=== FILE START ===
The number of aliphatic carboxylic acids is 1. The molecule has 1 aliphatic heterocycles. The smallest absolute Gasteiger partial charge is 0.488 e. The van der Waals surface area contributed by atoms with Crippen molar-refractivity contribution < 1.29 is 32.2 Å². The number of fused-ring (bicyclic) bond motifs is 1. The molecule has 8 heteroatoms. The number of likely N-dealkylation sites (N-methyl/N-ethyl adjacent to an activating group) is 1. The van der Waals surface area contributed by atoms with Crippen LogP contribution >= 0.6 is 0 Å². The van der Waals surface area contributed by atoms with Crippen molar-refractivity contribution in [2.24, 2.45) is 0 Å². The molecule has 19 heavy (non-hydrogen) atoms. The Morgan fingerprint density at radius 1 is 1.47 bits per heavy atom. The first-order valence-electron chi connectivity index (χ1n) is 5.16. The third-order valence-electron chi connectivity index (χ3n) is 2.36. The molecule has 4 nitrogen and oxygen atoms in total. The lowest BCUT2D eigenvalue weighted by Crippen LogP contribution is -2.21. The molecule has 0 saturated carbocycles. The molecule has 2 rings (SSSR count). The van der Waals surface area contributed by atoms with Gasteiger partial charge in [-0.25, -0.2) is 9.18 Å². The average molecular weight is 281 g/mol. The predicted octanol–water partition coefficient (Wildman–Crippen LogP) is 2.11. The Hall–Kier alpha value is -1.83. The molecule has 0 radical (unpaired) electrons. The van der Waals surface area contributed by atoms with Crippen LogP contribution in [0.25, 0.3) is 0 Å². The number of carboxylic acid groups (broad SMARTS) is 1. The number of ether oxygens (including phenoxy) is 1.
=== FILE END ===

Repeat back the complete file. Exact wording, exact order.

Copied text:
The number of aliphatic carboxylic acids is 1. The molecule has 1 aliphatic heterocycles. The smallest absolute Gasteiger partial charge is 0.488 e. The van der Waals surface area contributed by atoms with Crippen molar-refractivity contribution < 1.29 is 32.2 Å². The number of fused-ring (bicyclic) bond motifs is 1. The molecule has 8 heteroatoms. The number of likely N-dealkylation sites (N-methyl/N-ethyl adjacent to an activating group) is 1. The van der Waals surface area contributed by atoms with Crippen LogP contribution >= 0.6 is 0 Å². The van der Waals surface area contributed by atoms with Crippen molar-refractivity contribution in [2.24, 2.45) is 0 Å². The molecule has 19 heavy (non-hydrogen) atoms. The Morgan fingerprint density at radius 1 is 1.47 bits per heavy atom. The first-order valence-electron chi connectivity index (χ1n) is 5.16. The third-order valence-electron chi connectivity index (χ3n) is 2.36. The molecule has 4 nitrogen and oxygen atoms in total. The lowest BCUT2D eigenvalue weighted by Crippen LogP contribution is -2.21. The molecule has 0 saturated carbocycles. The molecule has 2 rings (SSSR count). The van der Waals surface area contributed by atoms with Gasteiger partial charge in [-0.25, -0.2) is 9.18 Å². The average molecular weight is 281 g/mol. The predicted octanol–water partition coefficient (Wildman–Crippen LogP) is 2.11. The Hall–Kier alpha value is -1.83. The molecule has 0 radical (unpaired) electrons. The van der Waals surface area contributed by atoms with Crippen LogP contribution in [0.25, 0.3) is 0 Å². The number of carboxylic acid groups (broad SMARTS) is 1. The number of ether oxygens (including phenoxy) is 1.